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Golden years

Alvin Ailey at the Opera House
The last thing I had in mind when I went to the Opera House Tuesday was raining on Alvin Ailey's parade — particularly since the Alvin Ailey American Dance Theater, which he founded in 1959, is celebrating its 50th anniversary this year while making its 41st annual Celebrity Series appearance in Boston.
By: JEFFREY GANTZ  |  May 06, 2009


Review: Ballerina

A baby-steps ballet documentary
The subject of Bertrand Normand's 2006 French-television documentary is actually five ballerinas from the Mariinsky Ballet of St. Petersburg
By: JEFFREY GANTZ  |  April 28, 2009


Brava Larissa!

Boston Ballet opens The Sleeping Beauty
The end of an era loomed last night as Boston Ballet opened The Sleeping Beauty — what's likely to be the last story ballet ever to be staged at the Wang Theatre.
By: JEFFREY GANTZ  |  April 29, 2009


Home cooking

The National Philharmonic of Russia at Symphony Hall
If the name "National Philharmonic of Russia" puts you in mind of some provincial Slavic ensemble making the American rounds, you're not alone.
By: JEFFREY GANTZ  |  April 23, 2009


Review: Zidane: A Twenty-First-Century Portrait

Almost as boring as Major League Soccer
It's an intriguing concept, but they wind up diminishing the French superstar midfielder.
By: JEFFREY GANTZ  |  April 01, 2009


Interview: Ulrich Boser

Going after the Gardner thieves
As we reach the 19th anniversary of the theft of 13 priceless art objects from the Isabella Stewart Gardner Museum, there's been a renewed effort to identify the thieves and retrieve the Gardner treasures.
By: JEFFREY GANTZ  |  March 24, 2009



Ulrich Boser takes on the Gardner heist
In the wee hours of March 18, 1990, two men posing as police officers gained entrance to the Isabella Stewart Gardner Museum, tied up the two security guards, and stole 13 pieces of art.
By: JEFFREY GANTZ  |  March 18, 2009


Three's company

Titian, Tintoretto, and Veronese rule at the MFA
The show's American curator, Frederick Ilchman, has snagged an improbable number of pairs and trios from the world's famous (and not so famous) museums.
By: JEFFREY GANTZ  |  March 11, 2009


Crowning glory

Boston Ballet's Jewels at the Wang Theatre.
In 1967, George Balanchine created Jewels for New York City Ballet, and in short order this evening-length triptych — Emeralds , Rubies , and Diamonds — became the crown jewel of 20th-century dance.
By: JEFFREY GANTZ  |  March 04, 2009


Pop goes Wittgenstein

Jean-Luc Godard at the Museum of Fine Arts
"We were indeed in a political film — that is to say, Walt Disney plus blood." You might have read that bit of '60s film voiceover in a book, but it's unlikely you've ever heard Anna Karina speak it.
By: JEFFREY GANTZ  |  February 18, 2009


Review: Jiří Kylián's Black and White at Boston Ballet

Dance noir
The Czech choreographer/Nederlands Dans Theater director made an evening out of five pieces — No More Play, Petite Mort, Sarabande, Falling Angels, and Sechs Tänze — he'd created between 1986 and 1991.
By: JEFFREY GANTZ  |  February 19, 2009


Adam and Eve

It's boy-meets-girl at New York City Ballet
A day at New York City Ballet that starts with a matinee of Coppélia and ends with a Balanchine evening might seem to offer merely the contrast between classic and modern, old and new.
By: JEFFREY GANTZ  |  January 13, 2009


Truly Tess

Hardy, for once, gets his due
Any film/TV adaptation of Hardy is in fact rare.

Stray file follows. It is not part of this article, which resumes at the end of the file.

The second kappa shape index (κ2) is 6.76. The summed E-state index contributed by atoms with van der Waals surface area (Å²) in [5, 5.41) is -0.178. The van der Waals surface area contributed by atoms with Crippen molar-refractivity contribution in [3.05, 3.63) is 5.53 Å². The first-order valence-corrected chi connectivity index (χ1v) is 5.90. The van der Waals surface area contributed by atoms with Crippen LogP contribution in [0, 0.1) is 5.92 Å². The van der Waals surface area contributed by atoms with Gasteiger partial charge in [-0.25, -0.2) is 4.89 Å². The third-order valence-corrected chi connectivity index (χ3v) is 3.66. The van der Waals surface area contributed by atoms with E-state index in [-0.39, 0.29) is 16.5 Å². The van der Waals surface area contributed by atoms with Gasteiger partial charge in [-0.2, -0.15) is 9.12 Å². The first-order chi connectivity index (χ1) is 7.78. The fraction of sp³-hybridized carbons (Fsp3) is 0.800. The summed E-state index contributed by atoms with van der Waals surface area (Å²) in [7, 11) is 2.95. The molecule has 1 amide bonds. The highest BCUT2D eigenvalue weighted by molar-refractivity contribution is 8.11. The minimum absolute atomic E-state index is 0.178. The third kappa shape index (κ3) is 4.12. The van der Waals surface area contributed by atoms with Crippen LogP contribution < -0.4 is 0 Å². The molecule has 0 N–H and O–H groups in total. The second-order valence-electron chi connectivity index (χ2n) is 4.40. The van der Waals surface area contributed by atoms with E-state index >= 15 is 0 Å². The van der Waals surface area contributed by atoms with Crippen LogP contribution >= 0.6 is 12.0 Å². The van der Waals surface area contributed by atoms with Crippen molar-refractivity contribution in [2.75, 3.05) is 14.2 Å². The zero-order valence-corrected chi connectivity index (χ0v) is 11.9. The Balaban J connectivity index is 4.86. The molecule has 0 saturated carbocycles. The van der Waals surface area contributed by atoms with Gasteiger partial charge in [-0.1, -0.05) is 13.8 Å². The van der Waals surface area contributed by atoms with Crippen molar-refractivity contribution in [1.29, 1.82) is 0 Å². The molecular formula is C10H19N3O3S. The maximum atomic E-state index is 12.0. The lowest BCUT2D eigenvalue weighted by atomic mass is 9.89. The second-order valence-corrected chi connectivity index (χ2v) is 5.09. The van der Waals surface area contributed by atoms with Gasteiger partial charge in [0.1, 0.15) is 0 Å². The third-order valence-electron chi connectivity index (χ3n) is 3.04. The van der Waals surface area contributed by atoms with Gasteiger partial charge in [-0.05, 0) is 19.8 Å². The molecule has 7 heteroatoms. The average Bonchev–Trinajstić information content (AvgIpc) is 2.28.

By: JEFFREY GANTZ  |  December 29, 2008

Arise and hail

Revels goes to Thomas Hardy's Wessex
"At first blush, Thomas Hardy seems an unlikely figure to associate with Revels." With due respect to Revels artistic director Patrick Swanson's program statement, this Hardy fanatic of almost 50 years begs to differ.
By: JEFFREY GANTZ  |  December 16, 2008


Not so great

San Francisco's Nutcracker on PBS
Way back in 1977, PBS gave us a Nutcracker with a difference: Mikhail Baryshnikov as an electrifying Nutcracker/Cavalier and willowy Gelsey Kirkland as an older-than-usual Clara, as the Sugar Plum Fairy.
By: JEFFREY GANTZ  |  December 02, 2008


Harvard Beats Yale 29-29

Scores in nearly every department
Kevin Rafferty's 40th-anniversary documentary about the fabled Game of 1968 — when both teams were unbeaten and Harvard, after being completely outplayed by the 16th-ranked Elis, scored 16 points in the final 42 seconds to "win" — has no designs on being innovative: contemporary interviews with the players are intercut with slightly fuzzy but quite acceptable footage of the game.
By: JEFFREY GANTZ  |  November 24, 2008


Vertical energy

Irina Muresanu gave an emotionally compelling performance, even if her view of the Tchaikovsky Violin Concerto didn’t always jibe with conductor Jonathan McPhee’s.
The word “concerto” comes from the Italian for “to bring into agreement,” and it’s not always as easy as soloists and symphony orchestras make it seem.
By: JEFFREY GANTZ  |  November 14, 2008


No chopped liver

 Wait Wait in Boston
NPR's weekly quiz show, Wait Wait....Don't Tell Me , visits the Wang Theatre with some recognizable panelists.
By: JEFFREY GANTZ  |  November 14, 2008


Wising up

James Kudelka’s Cinderella at Boston Ballet
Sergei Prokofiev’s two classical ballets invariably find Boston Ballet playing the dating game.  
By: JEFFREY GANTZ  |  October 22, 2008


State of the art

Boston Ballet’s third ‘Night of Stars’
Maybe it’s the economy, but Boston Ballet’s third-annual season-opening gala was a sober evening, without the orchestral overture that graced the first two affairs.  
By: JEFFREY GANTZ  |  October 17, 2008


Cen que fas après lo balèti?

Lo Còr de la Plana, Somerville Theatre, October 3, 2008
“Bon soir!” someone from the audience shouted as the six members of Lo Còr de la Plana took the Somerville Theatre stage last Friday.  
By: JEFFREY GANTZ  |  October 14, 2008

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